It is well known that the displacement of a golf shot is a direct function of the club head velocity (CHV) at the point of impact. Now, Linear CHV however, is a function of angular velocity of the club head and the length of the arm-club lever at the point of impact. While the length of the arm-club lever can only be minimally modified, the angular velocity of the club head can greatly be influenced by the body's mechanics.
A golf swing can be broken down into 5 phases:
Very little occurs during the takeaway.
At the top of the Backswing, limited hip ER or Tibial IR will be revealed if the lead leg's heel lifts off the ground. In addition, if the trail hip IR is decreased, the ASIS will rotate in a posterosuperior direction, and the knee will extend from the desired 20 deg of flexion. Significant activity from certain musculature is requried:
During the Downswing, 2 levers (arms, club), 1 pivot (shoulders), and 1 hinge (wrists) are involved. The wrists are a major contributor of CHV. The Trail-side hip extensors, ABDuctors and lead-side Adductor Magnus initiate pelvic rotation. Eccentric trunk musculature contraction initiates the Downswing sequence. One of the most important aspects of this phase is that:
Again, significant musulature activity is required.
During the Acceleration phase muscle contributions include:
It has been reported that wrist cocking is the strongest determinant of CHV (60% of variance between golfers)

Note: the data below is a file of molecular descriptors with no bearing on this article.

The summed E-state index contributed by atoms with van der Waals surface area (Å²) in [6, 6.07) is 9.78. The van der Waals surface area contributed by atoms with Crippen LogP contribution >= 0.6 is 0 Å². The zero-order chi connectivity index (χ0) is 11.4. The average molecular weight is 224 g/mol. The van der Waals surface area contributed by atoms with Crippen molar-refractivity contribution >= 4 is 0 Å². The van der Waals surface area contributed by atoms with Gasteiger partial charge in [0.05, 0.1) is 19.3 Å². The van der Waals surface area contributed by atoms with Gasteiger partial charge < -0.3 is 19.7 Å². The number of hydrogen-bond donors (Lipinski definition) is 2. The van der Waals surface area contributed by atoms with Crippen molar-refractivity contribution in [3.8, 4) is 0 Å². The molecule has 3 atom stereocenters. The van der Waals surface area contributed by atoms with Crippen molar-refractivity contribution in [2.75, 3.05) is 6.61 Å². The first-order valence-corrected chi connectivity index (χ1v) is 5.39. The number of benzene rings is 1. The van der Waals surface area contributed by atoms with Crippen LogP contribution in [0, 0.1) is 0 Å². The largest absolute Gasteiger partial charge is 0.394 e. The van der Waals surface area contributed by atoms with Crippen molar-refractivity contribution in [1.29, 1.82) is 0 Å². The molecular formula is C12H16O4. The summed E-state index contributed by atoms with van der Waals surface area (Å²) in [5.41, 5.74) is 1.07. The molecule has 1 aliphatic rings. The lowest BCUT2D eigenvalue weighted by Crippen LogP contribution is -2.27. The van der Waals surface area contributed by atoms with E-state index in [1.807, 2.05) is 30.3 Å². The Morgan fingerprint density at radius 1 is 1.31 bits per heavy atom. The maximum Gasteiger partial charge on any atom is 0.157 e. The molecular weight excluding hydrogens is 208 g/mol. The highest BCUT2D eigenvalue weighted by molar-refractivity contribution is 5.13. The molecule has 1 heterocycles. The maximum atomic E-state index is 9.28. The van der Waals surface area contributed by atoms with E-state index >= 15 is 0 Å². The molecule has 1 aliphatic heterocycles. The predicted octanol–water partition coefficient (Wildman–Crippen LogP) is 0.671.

As with most sports, in order to achieve maximal terminal velocity, a proper sequence of movement is required, such that
HIP ROTATION MUST PRECEDE SHOULDER ROTATION
(aka proximal to distal sequence)
Similar to the biomechanics of throwing, the purpose of the Follow Through in golf is to decelerate the body via eccentric contraction. Here, eccentric strength is required in the external hip rotators of the lead leg, and external glenohumeral rotators of the trail arm.
Flexibility is also important since the length of the Backswing has been shown to directly correlate with ball distance. Further, hip ROM should be emphasized rather than lumbar ROM. The "core" musculature should actually act as a hoop of stiffness that utilizes the recoil from the stretch of connective tissue secondary to the backswing. Not only will this save the low back from injury, but it will also enable the Ground Reaction and lower extremity forces generated to be transmitted to the hands and subsequently the head of the club.